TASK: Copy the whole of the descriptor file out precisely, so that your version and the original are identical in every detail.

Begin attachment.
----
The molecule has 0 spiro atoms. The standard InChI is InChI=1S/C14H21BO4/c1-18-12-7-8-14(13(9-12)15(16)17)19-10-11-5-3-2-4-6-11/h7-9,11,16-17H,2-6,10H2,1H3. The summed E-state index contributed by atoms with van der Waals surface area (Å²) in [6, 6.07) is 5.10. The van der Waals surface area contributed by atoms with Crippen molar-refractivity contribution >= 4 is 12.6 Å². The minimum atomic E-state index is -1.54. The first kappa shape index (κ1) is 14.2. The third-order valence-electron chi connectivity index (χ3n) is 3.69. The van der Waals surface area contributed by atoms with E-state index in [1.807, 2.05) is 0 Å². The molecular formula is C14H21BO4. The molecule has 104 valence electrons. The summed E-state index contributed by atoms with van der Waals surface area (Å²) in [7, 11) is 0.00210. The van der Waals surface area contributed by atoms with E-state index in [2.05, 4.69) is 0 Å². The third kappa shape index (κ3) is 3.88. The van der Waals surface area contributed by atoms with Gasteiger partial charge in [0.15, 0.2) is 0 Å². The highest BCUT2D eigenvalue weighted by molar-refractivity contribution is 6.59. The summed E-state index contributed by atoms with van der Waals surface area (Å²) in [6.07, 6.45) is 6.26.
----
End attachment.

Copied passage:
The molecule has 0 spiro atoms. The standard InChI is InChI=1S/C14H21BO4/c1-18-12-7-8-14(13(9-12)15(16)17)19-10-11-5-3-2-4-6-11/h7-9,11,16-17H,2-6,10H2,1H3. The summed E-state index contributed by atoms with van der Waals surface area (Å²) in [6, 6.07) is 5.10. The van der Waals surface area contributed by atoms with Crippen molar-refractivity contribution >= 4 is 12.6 Å². The minimum atomic E-state index is -1.54. The first kappa shape index (κ1) is 14.2. The third-order valence-electron chi connectivity index (χ3n) is 3.69. The van der Waals surface area contributed by atoms with E-state index in [1.807, 2.05) is 0 Å². The molecular formula is C14H21BO4. The molecule has 104 valence electrons. The summed E-state index contributed by atoms with van der Waals surface area (Å²) in [7, 11) is 0.00210. The van der Waals surface area contributed by atoms with E-state index in [2.05, 4.69) is 0 Å². The third kappa shape index (κ3) is 3.88. The van der Waals surface area contributed by atoms with Gasteiger partial charge in [0.15, 0.2) is 0 Å². The highest BCUT2D eigenvalue weighted by molar-refractivity contribution is 6.59. The summed E-state index contributed by atoms with van der Waals surface area (Å²) in [6.07, 6.45) is 6.26.